Interview: Katherine Ryan
Katherine Ryan is on the fringes of stardom.
Take one look at her CV and it’s up there with the best. She won Funny Women 2008 – before the competition’s pay-to-play scandal – and Ryan’s TV credits stretch far and wide, from 8 Out Of 10 Cats and Mock The Week to Matt LeBlanc sitcom Episodes.
But it was the unnaturally large arse of an American pop star that propelled Ryan into the British public conscience. Last month she made the final of Let’s Dance for Sport Relief, a Comic Relief show that has helped raise the profiles of Russell Kane, Nick Helm and more in recent years. Her frankly tremendous rendition of Nicki Minaj’s Starships stuck, and fans have followed her on a debut national tour of the UK.
Ahead of shows across the north, Katherine chats with Jake Massey about her comedy, Minaj’s bum and the plural of moose.
JM: Hi Katherine. First up, how’s the tour going?
KR: It’s been really cold, on lots of delayed trains, getting in late at night, and I love it.
JM: Has your show evolved at all while you’ve been on the road?
KR: I think it has to or you get bored. The show is my favourite it’s ever been right now. I try to add some material specific to the city/town I’m in too to keep it fresh.
JM: Do you enjoy being on tour? Is it better or worse than playing the clubs?
KR: You walk on stage as a surprise in many clubs. A good surprise or a bad one. For the most part, the people who’ve come to see you on tour already know what you’re about; so they’re on board from the start. I’ve had great audiences and it’s been lovely to meet some of them and hear about their towns.
JM: You are one of many successful Canadian exports on the UK comedy circuit, which is quite surprising consider there’s not really a big comedy scene over there. Would you say that Canadians and British share a similar sense of humour?
KR: Yes and no. The Canadians who come to the UK are wonderful because they’ve had to fight for their place. You get the best. Don’t think there aren’t a thousand more terrible ones. We have to adapt a bit when we come here though. It’s fitting that Canadians would entertain you Brits. You own us, don’t you?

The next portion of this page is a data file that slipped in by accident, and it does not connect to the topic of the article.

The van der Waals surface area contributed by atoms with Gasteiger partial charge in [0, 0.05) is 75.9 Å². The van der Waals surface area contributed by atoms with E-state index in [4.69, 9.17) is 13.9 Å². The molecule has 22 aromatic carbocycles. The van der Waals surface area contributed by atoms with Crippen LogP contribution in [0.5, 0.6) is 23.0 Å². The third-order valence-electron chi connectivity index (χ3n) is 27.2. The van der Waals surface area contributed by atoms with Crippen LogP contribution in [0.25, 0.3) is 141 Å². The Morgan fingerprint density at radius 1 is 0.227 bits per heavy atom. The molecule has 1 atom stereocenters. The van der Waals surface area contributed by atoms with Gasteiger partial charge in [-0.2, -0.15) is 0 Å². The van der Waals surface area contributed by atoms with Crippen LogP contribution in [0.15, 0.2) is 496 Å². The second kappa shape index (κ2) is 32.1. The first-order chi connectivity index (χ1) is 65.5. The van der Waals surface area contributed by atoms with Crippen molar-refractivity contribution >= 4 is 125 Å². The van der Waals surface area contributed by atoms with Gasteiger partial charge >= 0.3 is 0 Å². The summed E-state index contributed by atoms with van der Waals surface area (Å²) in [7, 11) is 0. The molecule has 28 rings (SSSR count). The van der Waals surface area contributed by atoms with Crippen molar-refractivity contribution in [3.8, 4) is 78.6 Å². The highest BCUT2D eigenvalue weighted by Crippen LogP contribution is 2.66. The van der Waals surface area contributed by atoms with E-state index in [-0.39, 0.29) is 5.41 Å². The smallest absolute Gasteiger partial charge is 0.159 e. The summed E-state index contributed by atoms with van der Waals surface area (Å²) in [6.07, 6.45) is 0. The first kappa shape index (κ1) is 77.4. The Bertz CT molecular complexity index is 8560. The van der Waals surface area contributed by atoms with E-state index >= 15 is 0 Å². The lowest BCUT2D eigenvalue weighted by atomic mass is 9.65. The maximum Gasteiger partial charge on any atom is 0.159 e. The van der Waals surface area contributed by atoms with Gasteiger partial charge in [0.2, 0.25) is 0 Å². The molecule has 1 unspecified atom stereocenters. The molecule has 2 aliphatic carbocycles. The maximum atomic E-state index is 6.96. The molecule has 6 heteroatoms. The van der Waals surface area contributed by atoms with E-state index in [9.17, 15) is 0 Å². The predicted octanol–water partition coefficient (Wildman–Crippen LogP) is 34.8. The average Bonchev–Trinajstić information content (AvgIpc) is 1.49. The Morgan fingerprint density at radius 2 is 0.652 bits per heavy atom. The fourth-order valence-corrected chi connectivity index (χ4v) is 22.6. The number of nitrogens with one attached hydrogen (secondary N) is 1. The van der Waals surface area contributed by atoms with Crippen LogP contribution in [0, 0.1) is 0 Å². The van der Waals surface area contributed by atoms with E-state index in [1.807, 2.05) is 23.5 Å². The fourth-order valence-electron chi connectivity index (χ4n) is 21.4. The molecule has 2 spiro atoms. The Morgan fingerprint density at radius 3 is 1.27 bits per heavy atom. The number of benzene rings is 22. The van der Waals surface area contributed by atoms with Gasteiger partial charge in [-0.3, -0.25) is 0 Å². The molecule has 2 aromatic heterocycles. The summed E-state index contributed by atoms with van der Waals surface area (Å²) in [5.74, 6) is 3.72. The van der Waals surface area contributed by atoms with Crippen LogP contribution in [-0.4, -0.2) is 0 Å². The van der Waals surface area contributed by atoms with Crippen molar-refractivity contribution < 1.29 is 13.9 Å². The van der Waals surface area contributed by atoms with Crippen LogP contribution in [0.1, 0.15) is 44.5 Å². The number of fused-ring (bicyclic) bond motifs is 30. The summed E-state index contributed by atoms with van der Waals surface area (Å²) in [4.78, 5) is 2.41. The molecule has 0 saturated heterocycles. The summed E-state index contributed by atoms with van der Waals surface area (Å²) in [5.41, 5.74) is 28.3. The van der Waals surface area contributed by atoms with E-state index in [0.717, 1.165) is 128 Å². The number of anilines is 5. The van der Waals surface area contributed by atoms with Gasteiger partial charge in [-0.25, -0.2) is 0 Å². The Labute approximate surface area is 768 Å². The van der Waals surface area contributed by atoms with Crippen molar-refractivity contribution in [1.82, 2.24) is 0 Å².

JM: What kind of person would you say your show is aimed at?
KR: I see myself as a ‘chick’s chick’ but there are always loads of men at my shows. I tend to notice big groups of lads, couples, older people – just like I see in clubs, but then also teenagers scattered all around. The teenagers are taking over my shows.
JM: Which comedians have had the biggest influence on you and your shows?
KR: Different comedians influence me every day. Everyone loves Louis CK. Stewart Francis is my fave, Sarah Millican is amazing, Lou Sanders, Joe Lycett, Sara Pascoe. I admire Jimmy Carr, Sean Lock & Jon Richardson and when they laugh at my stuff on 8 out of 10 Cats, it gives me the confidence to continue with the type of material that I believe in.
JM: What is the best advice you have ever received from a fellow performer?
KR: ‘Don’t take advice from fellow performers’.
JM: Is your growing notoriety in the UK having an impact across the Atlantic?
KR: Only with pirates. There’s a huge community of people who love British comedy panel shows. They download everything (illegally) because there’s really nothing like it in America.
JM: You recently performed Nicki Minaj’s Starships on Let’s Dance for Comic Relief – a nice change from stand-up? Did you have to eat differently to attain her figure?
KR: The costume department performed miracles on Let’s Dance. I was so lucky to be allowed to do Nicki Minaj as it fits with my pop culture obsession. There was some feedback that the big bum was racist or mocking larger women!?! Um, Nicki Minaj has bum implants! It was my comment on an over-sexualised music industry and society in general.
JM: If you could take one thing from Canada across to Britain, what would it be?
KR: Dill Pickle Crisps. So good. They even make dill pickle-flavoured chicken wings now. And popcorn. I also love Caesars, which is a drink like a bloody Mary but with clam juice added. I’m all about food.
JM: Your home country is known for its moose population. You don’t by any chance know what the plural is for moose? Is it mooses? Surely not, that doesn’t sound right, that’s why the plural for goose is geese, but the plural for moose definitely isn’t meese is it? Or is it just moose? Help please.
KR: When you see a moose, it’s always the last thing you see. We didn’t need a plural form.
JM: Finally, have you got any plans for once your tour is over? Anything exciting you can let us in on?
KR: YES! I’m doing loads of festivals this summer; Latitude, Bestival, Glastonbury…and I’m writing a comedy series for BBC. More panel shows hopefully, and I might even make it to Canada for some crisps…
Katherine Ryan is at the Durham Gala Theatre on Saturday 6 April, Leeds City Varieties on Sunday 7 April, and the Newcastle Stand on Tuesday 9 April. Click for Katherine Ryan tickets.